DENVER -- Michigan has Notre Dame's number on the football field. Not so the ice.
Calle Ridderwall punched the puck past freshman goalie Bryan Hogan 5:44 into overtime Thursday night, giving Notre Dame a 5-4 victory over the top-ranked Wolverines in the Frozen Four semifinals.
Ridderwall's second goal of the night sent the Irish into a frenzied, pile-on celebration at center ice while the heavily favored Wolverines stood in stunned silence, dreams of their first championship in a decade dashed at the hands of the upstart Fighting Irish, of all teams.
Notre Dame (27-15-4) will face Boston College for the championship Saturday night at the Pepsi Center. The Eagles routed North Dakota 6-1 in the other semifinal to reach the title game for the third straight season.
The Fighting Irish are seeking their first national championship in hockey and the Eagles (24-11-8) are going for their third. They won in 1949 and 2001.
Notre Dame had never reached the Frozen Four before, while this was Michigan's 23rd trip. The Irish jumped ahead 3-0 after one period only to watch the Wolverines storm back and force the first overtime at the Frozen Four since Minnesota beat Michigan 3-2 in the 2003 semifinals.
"There was no time I felt comfortable in that game," said Notre Dame coach Jeff Jackson, who led Lake Superior State to two national titles in the 1990s. "Even though we started off well ... they're just too explosive of a team."
Before giving up the game-winner, Hogan had saved 18 of 19 shots after Billy Sauer, who was 30-4-3 this season with a 1.89 goals against average, got the hook from coach Red Berenson after the first period.
"He came in, he's a freshman, he's played what four or five games?" Chad Kolarik said. "He did a heck of a job. I just thanked him. He gave us seniors a chance. That's all you can ask from your goalie."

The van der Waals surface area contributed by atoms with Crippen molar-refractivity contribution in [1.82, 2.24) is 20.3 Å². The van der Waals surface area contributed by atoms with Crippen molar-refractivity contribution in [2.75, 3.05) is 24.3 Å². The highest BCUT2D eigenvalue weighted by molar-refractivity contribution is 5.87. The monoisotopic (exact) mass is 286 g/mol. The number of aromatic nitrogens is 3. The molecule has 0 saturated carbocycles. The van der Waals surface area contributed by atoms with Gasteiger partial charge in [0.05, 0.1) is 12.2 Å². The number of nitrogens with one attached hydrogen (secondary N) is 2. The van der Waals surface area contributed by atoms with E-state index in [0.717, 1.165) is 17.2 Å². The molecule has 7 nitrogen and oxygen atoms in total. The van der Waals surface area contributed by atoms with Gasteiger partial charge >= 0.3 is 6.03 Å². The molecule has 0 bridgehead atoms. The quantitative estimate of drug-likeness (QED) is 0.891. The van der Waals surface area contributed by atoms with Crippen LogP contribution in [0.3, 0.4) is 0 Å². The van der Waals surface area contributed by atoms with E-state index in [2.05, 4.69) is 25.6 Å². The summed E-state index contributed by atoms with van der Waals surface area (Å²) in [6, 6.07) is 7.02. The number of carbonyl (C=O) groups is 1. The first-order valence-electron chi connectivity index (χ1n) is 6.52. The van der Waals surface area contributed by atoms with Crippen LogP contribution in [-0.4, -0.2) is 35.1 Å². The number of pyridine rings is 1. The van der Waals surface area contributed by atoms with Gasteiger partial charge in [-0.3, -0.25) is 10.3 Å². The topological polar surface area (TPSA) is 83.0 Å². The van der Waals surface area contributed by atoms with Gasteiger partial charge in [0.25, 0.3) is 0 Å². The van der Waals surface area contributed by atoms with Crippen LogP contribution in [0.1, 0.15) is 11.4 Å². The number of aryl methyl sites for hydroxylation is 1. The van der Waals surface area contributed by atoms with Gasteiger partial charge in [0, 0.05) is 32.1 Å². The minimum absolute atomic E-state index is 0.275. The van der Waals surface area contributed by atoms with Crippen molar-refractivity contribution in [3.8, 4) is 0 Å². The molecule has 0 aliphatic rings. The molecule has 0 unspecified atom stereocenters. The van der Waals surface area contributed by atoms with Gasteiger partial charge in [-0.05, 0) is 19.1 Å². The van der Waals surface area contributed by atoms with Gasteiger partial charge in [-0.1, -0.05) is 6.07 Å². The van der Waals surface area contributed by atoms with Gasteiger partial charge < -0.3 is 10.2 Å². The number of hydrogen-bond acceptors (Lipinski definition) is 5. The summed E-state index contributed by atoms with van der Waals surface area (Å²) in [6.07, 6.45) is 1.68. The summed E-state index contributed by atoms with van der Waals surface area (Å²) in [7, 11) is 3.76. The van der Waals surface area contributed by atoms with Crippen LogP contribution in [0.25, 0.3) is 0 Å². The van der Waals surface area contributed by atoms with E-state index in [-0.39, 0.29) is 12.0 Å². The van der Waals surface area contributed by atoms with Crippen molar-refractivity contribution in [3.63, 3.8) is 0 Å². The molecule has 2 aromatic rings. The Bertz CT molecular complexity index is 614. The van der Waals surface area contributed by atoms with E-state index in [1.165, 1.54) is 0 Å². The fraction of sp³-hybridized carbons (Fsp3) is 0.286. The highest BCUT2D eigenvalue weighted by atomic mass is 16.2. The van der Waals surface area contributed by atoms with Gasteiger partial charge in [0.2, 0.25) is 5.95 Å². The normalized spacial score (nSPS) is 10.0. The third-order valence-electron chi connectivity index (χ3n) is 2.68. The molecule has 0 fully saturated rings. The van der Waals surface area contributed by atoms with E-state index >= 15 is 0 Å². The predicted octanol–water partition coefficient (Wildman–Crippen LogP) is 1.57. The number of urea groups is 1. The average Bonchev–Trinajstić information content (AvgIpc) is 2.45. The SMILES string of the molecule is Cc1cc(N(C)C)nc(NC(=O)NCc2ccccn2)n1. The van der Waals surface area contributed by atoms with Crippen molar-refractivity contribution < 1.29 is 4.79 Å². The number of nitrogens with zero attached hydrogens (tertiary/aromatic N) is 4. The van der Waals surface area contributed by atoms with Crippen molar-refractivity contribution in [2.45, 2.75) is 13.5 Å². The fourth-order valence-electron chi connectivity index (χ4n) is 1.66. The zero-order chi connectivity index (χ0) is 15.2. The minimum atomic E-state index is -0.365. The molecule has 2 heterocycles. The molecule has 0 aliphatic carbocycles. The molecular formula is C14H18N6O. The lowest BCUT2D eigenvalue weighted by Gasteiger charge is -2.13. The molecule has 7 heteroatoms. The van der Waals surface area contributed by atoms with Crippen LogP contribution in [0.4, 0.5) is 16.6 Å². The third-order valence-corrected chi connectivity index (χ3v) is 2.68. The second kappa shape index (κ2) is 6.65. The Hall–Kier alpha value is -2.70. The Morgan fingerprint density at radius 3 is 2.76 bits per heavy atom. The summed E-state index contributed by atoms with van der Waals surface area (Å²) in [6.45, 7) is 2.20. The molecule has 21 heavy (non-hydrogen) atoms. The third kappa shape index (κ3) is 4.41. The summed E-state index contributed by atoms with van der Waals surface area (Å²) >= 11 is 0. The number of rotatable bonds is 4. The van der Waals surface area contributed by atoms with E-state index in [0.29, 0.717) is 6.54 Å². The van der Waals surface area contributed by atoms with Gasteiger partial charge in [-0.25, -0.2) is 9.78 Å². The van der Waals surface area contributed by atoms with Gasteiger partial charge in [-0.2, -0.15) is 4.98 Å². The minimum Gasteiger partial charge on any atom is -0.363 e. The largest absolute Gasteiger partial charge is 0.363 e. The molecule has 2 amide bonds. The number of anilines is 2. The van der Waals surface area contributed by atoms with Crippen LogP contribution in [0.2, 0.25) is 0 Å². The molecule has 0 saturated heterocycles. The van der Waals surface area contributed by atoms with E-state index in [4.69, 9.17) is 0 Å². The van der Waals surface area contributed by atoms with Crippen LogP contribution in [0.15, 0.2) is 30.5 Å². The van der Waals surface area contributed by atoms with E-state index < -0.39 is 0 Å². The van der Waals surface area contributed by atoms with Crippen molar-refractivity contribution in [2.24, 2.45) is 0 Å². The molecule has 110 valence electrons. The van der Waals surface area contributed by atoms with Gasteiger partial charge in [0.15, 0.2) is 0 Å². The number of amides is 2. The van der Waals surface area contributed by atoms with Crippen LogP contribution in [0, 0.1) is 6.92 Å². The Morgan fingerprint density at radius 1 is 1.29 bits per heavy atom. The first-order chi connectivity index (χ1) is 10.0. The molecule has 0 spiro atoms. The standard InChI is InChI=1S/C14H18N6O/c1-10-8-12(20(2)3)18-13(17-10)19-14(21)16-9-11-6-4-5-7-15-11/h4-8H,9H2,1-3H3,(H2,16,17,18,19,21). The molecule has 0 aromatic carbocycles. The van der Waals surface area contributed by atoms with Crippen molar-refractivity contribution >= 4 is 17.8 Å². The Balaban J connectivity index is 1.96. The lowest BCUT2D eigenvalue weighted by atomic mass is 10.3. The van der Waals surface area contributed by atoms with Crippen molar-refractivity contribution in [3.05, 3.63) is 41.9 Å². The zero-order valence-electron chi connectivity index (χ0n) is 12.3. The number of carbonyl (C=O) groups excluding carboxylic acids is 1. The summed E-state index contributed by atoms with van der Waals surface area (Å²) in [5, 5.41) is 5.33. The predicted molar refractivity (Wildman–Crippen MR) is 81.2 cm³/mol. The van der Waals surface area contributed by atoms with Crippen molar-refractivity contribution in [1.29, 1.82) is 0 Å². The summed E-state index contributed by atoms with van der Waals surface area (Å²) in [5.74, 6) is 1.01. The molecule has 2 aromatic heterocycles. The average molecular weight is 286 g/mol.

The Wolverines got back into it by scoring two goals 15 seconds apart midway through the second period. Kolarik scored from the slot against Jordan Pearce, and Matt Rust backhanded the puck past Pearce to make it 3-2.
Suddenly, the Wolverines looked everything like the team that's been here so many times before and the Fighting Irish looked like the Frozen Four novices they are.
Kolarik tied it at 3 at 2:16 of the third period with a rebound goal after Aaron Palushaj hit the post on a power play.
The Irish regained the lead on Kevin Deeth's goal at 11:30 on Notre Dame's second shot of the third period, but the Wolverines tied it up again with 5:21 remaining on Carl Hagelin's backhander.
Instead of having the momentum, however, the Wolverines were tentative in overtime and the Irish took the fight to them.
"We just said we have one overtime to get to play in a national championship game," Fighting Irish center Mark Van Guilder said. "We realized that we just had to put the second and third period behind us and just move on."
Both teams had several chances to score in overtime before Ridderwall slapped in the game-winner from the left side.
"I just took a quick shot," Ridderwall said.
"I didn't see it," said Hogan.
Sauer, a Colorado Avalanche draft pick, also had a poor showing last year at the Pepsi Center, when he gave up seven goals on 26 shots during an 8-5 loss to North Dakota in the West Regional.
Just 5:42 into this game, Sauer surely was having flashbacks after giving up goals to Ridderwall and Van Guilder just 42 seconds apart.
"If we would have won, I probably wouldn't have been too hard on myself," said Sauer, who beat Notre Dame twice during the season. "But if it wouldn't have been for my performance we would be playing on Saturday."
He saved just six of the nine shots he faced Thursday night.
"He's been our bread and butter goalie all year," Berenson said. "I just didn't like the way the game was going and Billy looked like he was fighting the puck. ... We had to change the momentum in the game."
Assisting on Michigan's first goal was captain Kevin Porter, whose 33 goals and 30 assists this year have made him the favorite for the Hobey Baker award, hockey's equivalent to the Heisman Trophy, on Friday night.
The Irish, however, largely neutralized Porter, who never even took a shot.
This was the biggest game in the 115-game series between the rivals who first squared off in 1921, about the time the schools' football teams were building their storied rivalry, one which has been lopsided of late -- Michigan routed Notre Dame 38-0 last fall.
Ridderwald, the first Swede to play at Notre Dame, said few people back home know about the Fighting Irish when it comes to hockey.
"Uh, not really. I mean, a few people know about it," he said.
That could change Saturday night, not just overseas but here in football country, too.